Legal Market Overview in Indonesia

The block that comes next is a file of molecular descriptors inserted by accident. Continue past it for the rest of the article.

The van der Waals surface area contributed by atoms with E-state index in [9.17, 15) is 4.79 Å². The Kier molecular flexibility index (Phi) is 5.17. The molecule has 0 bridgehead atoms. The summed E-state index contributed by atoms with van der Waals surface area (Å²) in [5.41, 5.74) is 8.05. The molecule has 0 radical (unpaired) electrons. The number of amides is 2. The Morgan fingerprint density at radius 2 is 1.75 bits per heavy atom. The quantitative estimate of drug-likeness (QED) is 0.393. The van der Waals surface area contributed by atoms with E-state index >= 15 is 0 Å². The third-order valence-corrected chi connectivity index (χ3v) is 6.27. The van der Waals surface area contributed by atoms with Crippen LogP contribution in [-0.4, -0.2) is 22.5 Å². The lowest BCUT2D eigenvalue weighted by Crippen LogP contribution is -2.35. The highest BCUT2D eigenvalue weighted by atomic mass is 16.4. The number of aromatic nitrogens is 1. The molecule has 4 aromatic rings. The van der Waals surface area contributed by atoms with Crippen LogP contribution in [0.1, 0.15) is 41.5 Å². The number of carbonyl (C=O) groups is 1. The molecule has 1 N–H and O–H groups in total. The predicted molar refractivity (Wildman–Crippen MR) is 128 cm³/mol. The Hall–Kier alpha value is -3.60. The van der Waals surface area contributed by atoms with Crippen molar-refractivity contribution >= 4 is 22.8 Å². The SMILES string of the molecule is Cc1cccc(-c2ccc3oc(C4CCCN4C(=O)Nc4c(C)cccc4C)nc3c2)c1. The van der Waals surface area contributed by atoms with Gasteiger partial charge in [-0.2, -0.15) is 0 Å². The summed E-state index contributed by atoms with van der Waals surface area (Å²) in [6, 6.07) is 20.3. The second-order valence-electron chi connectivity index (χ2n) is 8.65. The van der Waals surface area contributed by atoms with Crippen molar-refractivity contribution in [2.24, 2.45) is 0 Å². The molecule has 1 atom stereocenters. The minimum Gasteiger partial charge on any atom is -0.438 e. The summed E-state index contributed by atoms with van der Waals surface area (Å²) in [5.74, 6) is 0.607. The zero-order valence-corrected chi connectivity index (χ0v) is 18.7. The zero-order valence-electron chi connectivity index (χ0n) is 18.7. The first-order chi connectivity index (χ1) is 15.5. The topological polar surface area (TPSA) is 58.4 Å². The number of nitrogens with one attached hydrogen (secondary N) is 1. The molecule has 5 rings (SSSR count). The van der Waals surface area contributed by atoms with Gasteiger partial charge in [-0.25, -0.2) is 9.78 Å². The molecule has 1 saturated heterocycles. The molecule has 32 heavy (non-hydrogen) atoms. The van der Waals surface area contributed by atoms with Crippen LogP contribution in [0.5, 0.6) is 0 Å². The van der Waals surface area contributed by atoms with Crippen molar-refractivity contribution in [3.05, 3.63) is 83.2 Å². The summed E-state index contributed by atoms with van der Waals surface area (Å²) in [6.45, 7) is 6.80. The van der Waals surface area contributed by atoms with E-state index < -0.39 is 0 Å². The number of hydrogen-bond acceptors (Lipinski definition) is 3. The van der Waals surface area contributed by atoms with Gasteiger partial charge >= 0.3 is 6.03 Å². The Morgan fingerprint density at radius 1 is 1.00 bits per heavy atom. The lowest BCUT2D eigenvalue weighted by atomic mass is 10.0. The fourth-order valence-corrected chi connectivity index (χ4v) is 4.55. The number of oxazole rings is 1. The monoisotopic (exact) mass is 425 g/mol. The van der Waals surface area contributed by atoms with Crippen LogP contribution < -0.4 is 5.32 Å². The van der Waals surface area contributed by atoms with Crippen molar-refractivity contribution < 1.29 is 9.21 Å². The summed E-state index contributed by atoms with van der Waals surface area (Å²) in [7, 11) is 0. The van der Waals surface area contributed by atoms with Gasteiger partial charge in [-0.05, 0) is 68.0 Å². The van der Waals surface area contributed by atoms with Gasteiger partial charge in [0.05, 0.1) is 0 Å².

As Southeast Asia’s largest economy, Indonesia has experienced significant growth initially through its very rich natural resources of oil, gas, coal, and precious metals. The growing wealth has subsequently led to an increased spending power of its citizens which in turn has led to growth in the consumer, insurance, and technology sectors. Its president, Joko Widodo, has prioritised developing the country’s infrastructure in order to ‘modernise’ and attract continued investment. Fintech has become the leading light of these emerging sectors. Indonesia is the fourth most populous country in the world and half of them (approximately 132 million) simply do not have access to a bank account. The country is a series of archipelago islands and many locals do not live close to a bank branch, or have the infrastructure to easily travel to a bank. This gap in the market is quite substantial, with a Redseer Report forecasting the fintech market to be worth $50bn in 2023, a major leap from its current valuation at $7bn. The country’s political landscape is relatively stable, primarily due to Joko Widodo’s continued leadership since 2014. Widodo has generally led the country on the principles of moderate Islam where the country can modernise but at the same time respect the beliefs of its predominantly Muslim population. Covid 19 presented many challenges to Indonesia, particularly due to its very limited health service. 2020 saw the country experience the first economic slump in 20 years and, as a result, the government has initiated major bond offerings to finance tackling the pandemic. Tourism hotspots such as Bali have also suffered. Indonesia has a closed legal market so international firms operate through affiliated offices in Jakarta. Key international tie-ups in the market include Ginting & Reksodiputro in association with Allen & Overy, Hadiputranto, Hadinoto & Partners, a member firm of Baker McKenzie, and Hiswara Bunjamin & Tandjung in association with Herbert Smith Freehills. Recently, the leading Singaporean firm Allen & Gledhill LLP announced its formal association with local outfit Soemadipradja & Taher. However, not all firms have chosen this model and there are a considerable number of firms who choose to work independently and consequently are the ‘go-to’ firms for local counsel work with international firms without an affiliated office. The leading independent firms are SSEK Legal Consultants, ABNR Counsellors at Law, Makarim & Taira S. and Assegaf Hamzah & Partners. Milbank and Clifford Chance LLP are two international firms that are especially active in the market but do not have an affiliated office.